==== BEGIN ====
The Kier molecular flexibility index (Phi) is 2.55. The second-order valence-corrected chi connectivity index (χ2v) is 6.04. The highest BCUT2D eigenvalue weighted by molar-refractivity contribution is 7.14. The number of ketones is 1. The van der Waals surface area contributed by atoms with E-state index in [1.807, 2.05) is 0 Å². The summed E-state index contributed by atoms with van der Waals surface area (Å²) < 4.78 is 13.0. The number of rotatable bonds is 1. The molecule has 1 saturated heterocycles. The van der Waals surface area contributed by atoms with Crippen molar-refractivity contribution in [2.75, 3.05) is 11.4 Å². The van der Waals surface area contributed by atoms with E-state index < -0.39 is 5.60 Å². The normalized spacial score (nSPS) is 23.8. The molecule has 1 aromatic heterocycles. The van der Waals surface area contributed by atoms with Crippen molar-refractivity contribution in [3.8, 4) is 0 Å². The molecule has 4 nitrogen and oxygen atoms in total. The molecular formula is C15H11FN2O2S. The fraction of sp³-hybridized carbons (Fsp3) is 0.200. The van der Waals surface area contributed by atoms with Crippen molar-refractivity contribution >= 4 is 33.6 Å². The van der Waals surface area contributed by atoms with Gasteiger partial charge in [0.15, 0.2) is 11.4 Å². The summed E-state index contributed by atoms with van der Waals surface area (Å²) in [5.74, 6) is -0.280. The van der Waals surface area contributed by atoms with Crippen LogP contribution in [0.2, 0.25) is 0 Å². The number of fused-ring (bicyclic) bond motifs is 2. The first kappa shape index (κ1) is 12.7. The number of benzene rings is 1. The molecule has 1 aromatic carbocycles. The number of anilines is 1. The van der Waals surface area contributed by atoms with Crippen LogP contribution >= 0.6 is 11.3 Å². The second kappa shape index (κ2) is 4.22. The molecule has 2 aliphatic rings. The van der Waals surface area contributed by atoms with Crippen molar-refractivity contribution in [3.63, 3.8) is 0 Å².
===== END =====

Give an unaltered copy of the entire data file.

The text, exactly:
The Kier molecular flexibility index (Phi) is 2.55. The second-order valence-corrected chi connectivity index (χ2v) is 6.04. The highest BCUT2D eigenvalue weighted by molar-refractivity contribution is 7.14. The number of ketones is 1. The van der Waals surface area contributed by atoms with E-state index in [1.807, 2.05) is 0 Å². The summed E-state index contributed by atoms with van der Waals surface area (Å²) < 4.78 is 13.0. The number of rotatable bonds is 1. The molecule has 1 saturated heterocycles. The van der Waals surface area contributed by atoms with Crippen molar-refractivity contribution in [2.75, 3.05) is 11.4 Å². The van der Waals surface area contributed by atoms with E-state index < -0.39 is 5.60 Å². The normalized spacial score (nSPS) is 23.8. The molecule has 1 aromatic heterocycles. The van der Waals surface area contributed by atoms with Crippen molar-refractivity contribution in [3.8, 4) is 0 Å². The molecule has 4 nitrogen and oxygen atoms in total. The molecular formula is C15H11FN2O2S. The fraction of sp³-hybridized carbons (Fsp3) is 0.200. The van der Waals surface area contributed by atoms with Crippen molar-refractivity contribution >= 4 is 33.6 Å². The van der Waals surface area contributed by atoms with Gasteiger partial charge in [0.15, 0.2) is 11.4 Å². The summed E-state index contributed by atoms with van der Waals surface area (Å²) in [5.74, 6) is -0.280. The van der Waals surface area contributed by atoms with Crippen LogP contribution in [0.2, 0.25) is 0 Å². The number of fused-ring (bicyclic) bond motifs is 2. The first kappa shape index (κ1) is 12.7. The number of benzene rings is 1. The molecule has 1 aromatic carbocycles. The number of anilines is 1. The van der Waals surface area contributed by atoms with Crippen LogP contribution >= 0.6 is 11.3 Å². The second kappa shape index (κ2) is 4.22. The molecule has 2 aliphatic rings. The van der Waals surface area contributed by atoms with Crippen molar-refractivity contribution in [3.63, 3.8) is 0 Å².